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Annemarie Schwarzenbach : A Life

Annemarie Schwarzenbach was born on May 23rd, 1908 in Zurich, into one of the richest families in Switzerland of that period. Her father, Alfred Schwarzenbach, was one of the great patrons of the textile industry. She grew up in the family house and studied History in Zurich and Paris. In 1931, she received her doctorate and wrote her first book. In 1930, she made friends with Erika and Klaus Mann, with whom she remained close for most of her life. Schwarzenbach lived as a writer in Berlin where she had her first experiences with morphine. From 1933, she began traveling, first with the photographer Marianne Breslauer, to the Pyrenees, then to the Near East. Her first six-month trip took her to Beirut, Jerusalem, Baghdad, Baki and Teheran where she met the French diplomat, Claude Clarac. In 1934, she accompanied Klaus Mann to the first Congress of Writers, in Moscow.

Schwarzenbach was often in conflict with her family. It was because of this turmoil that she made her first suicide attempt. Shortly thereafter, she left for Teheran to marry Claude Clarac. She obtained French nationality and a diplomatic passport. But, soon after, she fell into a depression, which was aggravated by her appetite for drugs. In addition, her love affair with the daughter of the Turkish Ambassador in Teheran, provoked a scandal.

Her meeting with American photographer, Barbara Hamilton-Wright marked a new period in Schwarzenbach's life. It was with Hamilton-Wright that she would make her first journey in the United States. During the summer of 1936, she left for New York. Hamilton-Wright had proposed that they take a trip to document the great industrial regions of northeastern United States.

She arrived in America in the middle of an economic and social crisis. It was the time of the Great Depression, of social upheaval, of great strikes and of President Roosevelt's attempts to aid these crises with his deep reforms of his New Deal. In January of 1937, Schwarzenbach left Washington with Hamilton-Wright to visit the Alleghenies and the industrial center of Pittsburgh.

"Thus began for her a year that was a part of the most momentous and the most important of her life - all under the plan of a journalistic journey. Everywhere she traveled, she took photographs which depicted misery in a striking manner. The snapshots that she brought back to Switzerland had an extraordinary quality, which are totally unrelated to the insignificant landscapes she executed at the beginning of her career." (1)

Two of her stories were published in Switzerland at the end of her first trip, confirming the interest in her work. After her return, and two months rest in Switzerland, she left again in May 1937, this time for eastern Europe: Danzig, Riga, Leningrad, Moscow. There also, her articles and photographs showed a careful and relevant observation of the social reality of a Europe dominated by the rise of fascism.

In September 1937, she returned to the United States. This time, Schwarzenbach and Hamilton-Wright left for the deep South, in order to bear witness to the supposed "hinterland of American prosperity". The two women crossed Virginia, North and South Carolina, Georgia and Alabama. The misery and violence that they witnessed surpassed anything that either of them had yet seen in their journeys. From social problems came the added racial conflicts. In the mountains of Tennessee, they encountered woodcutters who were starting to organize unions. Schwarzenbach took passionately to these issues, and published many politically engaged articles reporting on the suffering and upheaval in the southern United States.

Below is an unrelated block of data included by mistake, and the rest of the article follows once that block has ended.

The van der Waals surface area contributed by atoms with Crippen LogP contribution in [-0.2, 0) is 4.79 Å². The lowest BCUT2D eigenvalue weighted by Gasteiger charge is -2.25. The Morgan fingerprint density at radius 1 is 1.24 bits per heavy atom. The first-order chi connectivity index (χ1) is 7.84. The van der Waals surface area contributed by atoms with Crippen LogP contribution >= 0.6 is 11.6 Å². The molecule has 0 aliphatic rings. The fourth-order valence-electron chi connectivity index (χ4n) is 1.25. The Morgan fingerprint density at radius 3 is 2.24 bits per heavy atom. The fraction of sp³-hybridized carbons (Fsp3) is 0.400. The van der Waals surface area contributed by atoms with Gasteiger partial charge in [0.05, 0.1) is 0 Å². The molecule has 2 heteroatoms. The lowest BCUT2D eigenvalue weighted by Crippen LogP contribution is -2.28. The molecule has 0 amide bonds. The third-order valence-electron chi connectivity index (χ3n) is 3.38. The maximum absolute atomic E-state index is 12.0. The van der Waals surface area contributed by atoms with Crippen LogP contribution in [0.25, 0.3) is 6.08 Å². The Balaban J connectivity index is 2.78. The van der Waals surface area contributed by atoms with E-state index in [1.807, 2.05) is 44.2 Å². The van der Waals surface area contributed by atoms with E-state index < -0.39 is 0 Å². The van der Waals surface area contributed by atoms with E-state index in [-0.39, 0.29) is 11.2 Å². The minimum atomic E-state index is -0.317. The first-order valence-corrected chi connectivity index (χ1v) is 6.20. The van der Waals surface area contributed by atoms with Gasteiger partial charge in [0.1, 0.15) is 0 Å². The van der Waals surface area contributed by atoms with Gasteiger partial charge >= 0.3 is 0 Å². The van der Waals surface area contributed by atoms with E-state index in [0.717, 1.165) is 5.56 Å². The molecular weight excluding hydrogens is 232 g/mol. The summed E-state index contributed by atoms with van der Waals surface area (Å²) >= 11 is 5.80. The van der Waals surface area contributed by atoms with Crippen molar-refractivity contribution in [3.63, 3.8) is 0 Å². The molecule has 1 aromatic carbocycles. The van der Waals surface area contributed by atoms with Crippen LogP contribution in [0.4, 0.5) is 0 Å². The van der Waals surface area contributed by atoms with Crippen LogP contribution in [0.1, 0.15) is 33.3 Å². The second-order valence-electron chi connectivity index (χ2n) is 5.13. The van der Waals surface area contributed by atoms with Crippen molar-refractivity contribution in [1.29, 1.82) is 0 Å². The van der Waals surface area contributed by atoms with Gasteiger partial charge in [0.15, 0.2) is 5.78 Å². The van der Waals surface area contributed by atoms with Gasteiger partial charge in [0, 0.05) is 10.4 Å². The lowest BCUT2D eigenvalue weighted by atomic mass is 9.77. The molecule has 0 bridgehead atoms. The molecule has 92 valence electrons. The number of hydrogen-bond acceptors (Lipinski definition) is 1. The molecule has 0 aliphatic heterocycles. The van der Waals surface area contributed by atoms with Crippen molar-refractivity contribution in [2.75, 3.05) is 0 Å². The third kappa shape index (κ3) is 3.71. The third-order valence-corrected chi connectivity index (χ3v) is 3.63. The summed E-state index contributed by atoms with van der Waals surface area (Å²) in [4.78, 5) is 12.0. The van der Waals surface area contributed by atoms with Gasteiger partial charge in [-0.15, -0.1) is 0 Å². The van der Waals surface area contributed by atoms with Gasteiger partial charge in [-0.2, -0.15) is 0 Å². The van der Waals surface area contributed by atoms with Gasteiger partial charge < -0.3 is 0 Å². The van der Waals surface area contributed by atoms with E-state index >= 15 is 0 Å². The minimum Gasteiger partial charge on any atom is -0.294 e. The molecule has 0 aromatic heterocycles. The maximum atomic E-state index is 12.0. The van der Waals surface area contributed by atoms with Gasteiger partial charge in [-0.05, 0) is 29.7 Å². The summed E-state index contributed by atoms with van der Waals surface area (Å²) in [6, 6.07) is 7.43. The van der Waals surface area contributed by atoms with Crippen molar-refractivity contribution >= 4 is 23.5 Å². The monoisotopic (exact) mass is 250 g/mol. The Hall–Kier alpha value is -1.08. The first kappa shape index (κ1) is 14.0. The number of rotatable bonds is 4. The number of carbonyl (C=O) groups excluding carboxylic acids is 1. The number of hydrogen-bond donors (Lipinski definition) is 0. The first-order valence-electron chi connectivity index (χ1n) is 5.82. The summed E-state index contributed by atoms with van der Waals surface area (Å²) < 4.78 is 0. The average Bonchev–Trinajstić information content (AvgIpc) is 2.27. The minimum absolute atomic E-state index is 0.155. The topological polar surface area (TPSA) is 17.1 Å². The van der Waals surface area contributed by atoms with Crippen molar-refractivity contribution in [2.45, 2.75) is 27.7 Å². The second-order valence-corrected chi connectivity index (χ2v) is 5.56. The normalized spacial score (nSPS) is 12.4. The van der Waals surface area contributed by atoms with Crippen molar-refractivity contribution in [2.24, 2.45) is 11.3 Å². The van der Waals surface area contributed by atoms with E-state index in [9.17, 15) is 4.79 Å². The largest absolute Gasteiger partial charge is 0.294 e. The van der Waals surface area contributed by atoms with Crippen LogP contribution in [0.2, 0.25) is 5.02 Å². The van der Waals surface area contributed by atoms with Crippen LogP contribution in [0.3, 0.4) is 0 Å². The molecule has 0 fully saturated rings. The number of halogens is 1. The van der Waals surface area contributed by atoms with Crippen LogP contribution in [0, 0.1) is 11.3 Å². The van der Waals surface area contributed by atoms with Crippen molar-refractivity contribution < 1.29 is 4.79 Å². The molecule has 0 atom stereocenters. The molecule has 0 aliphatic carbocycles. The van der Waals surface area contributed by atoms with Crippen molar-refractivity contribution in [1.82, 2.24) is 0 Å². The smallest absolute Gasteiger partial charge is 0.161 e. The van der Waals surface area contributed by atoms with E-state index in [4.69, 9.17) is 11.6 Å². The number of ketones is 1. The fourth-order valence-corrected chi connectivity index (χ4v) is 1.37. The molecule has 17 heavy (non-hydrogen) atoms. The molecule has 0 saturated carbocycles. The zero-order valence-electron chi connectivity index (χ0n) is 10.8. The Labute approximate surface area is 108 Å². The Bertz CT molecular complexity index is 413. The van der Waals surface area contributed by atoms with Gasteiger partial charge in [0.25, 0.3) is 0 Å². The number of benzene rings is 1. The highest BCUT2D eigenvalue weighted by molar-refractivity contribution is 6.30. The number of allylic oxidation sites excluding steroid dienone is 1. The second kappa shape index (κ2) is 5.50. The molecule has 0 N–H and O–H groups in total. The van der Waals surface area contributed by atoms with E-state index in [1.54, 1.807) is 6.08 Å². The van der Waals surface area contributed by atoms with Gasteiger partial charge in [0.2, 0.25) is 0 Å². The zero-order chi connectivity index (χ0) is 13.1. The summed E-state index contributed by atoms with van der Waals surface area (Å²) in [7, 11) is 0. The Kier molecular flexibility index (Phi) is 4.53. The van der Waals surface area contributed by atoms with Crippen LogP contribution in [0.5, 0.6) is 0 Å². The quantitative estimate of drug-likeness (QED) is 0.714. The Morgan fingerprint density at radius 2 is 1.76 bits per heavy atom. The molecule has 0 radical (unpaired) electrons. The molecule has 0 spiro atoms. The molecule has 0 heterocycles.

She returned to Europe at the beginning of 1938, profoundly touched by her journey. But by the time she found herself on the boat back to Europe, she again was lured by drugs. What followed was a period where she alternated between writing and rehabilitation for her drug habit. In 1939, she met the writer Ella Maillart, who, after much hesitation, took Schwarzenbach with her by car to Afghanistan. This trip made a great impression on Ella Maillart, who tried in vain to cure Schwarzenbach of her drug problem. They left in June 1938, but by the time they reached Sofia, Schwarzenbach obtained morphine substitution, which created a great tension between the two women. They ended by separating in Kabul, Maillart left alone for India. A scandalous love affair with the woman archeologist Hackin had left Schwarzenbach forbidden to travel in the excavations of Turkmenistan, which rendered her journey impossible.

Many of the stories that Schwarzenbach brought from her voyage were published in Switzerland, including one written with Maillart. In May of 1940, Schwarzenbach returned once more to the United States. She became involved in an unhappy love affair which caused her to suffered from a depression which led her, in December, to another suicide attempt and an internment in a psychiatric clinic. In February of 1941, she was authorized to leave the clinic on the condition that she leave the United States. She returned to Switzerland via Lisbon. As soon as she arrived, however, she left again for the Belgian Congo, and undertook a voyage in the bush where she continued to write. In 1942, she left via Lisbon for Morocco where she found Claude Clarac. She stayed there for two months, then left for Switzerland with the hopes of working in Lisbon as a foreign correspondent. But on September 7th, she suffered a devastating fall on her bicycle, and she fell into a coma for three days; she awoke to amnesia.

The last weeks of her life, she was cared for in her house in Sils, she did not recognize anyone. Annemarie Schwarzenbach died on the 15th of November in Sils, and she was buried in Zurich.

-Barbara Lorey de Lacharrière, (trans. Gabrielle Giattino)

(1) Dominique Gente, Nicole Müller, L'ange inconsolable, Lieu Commun, 1989.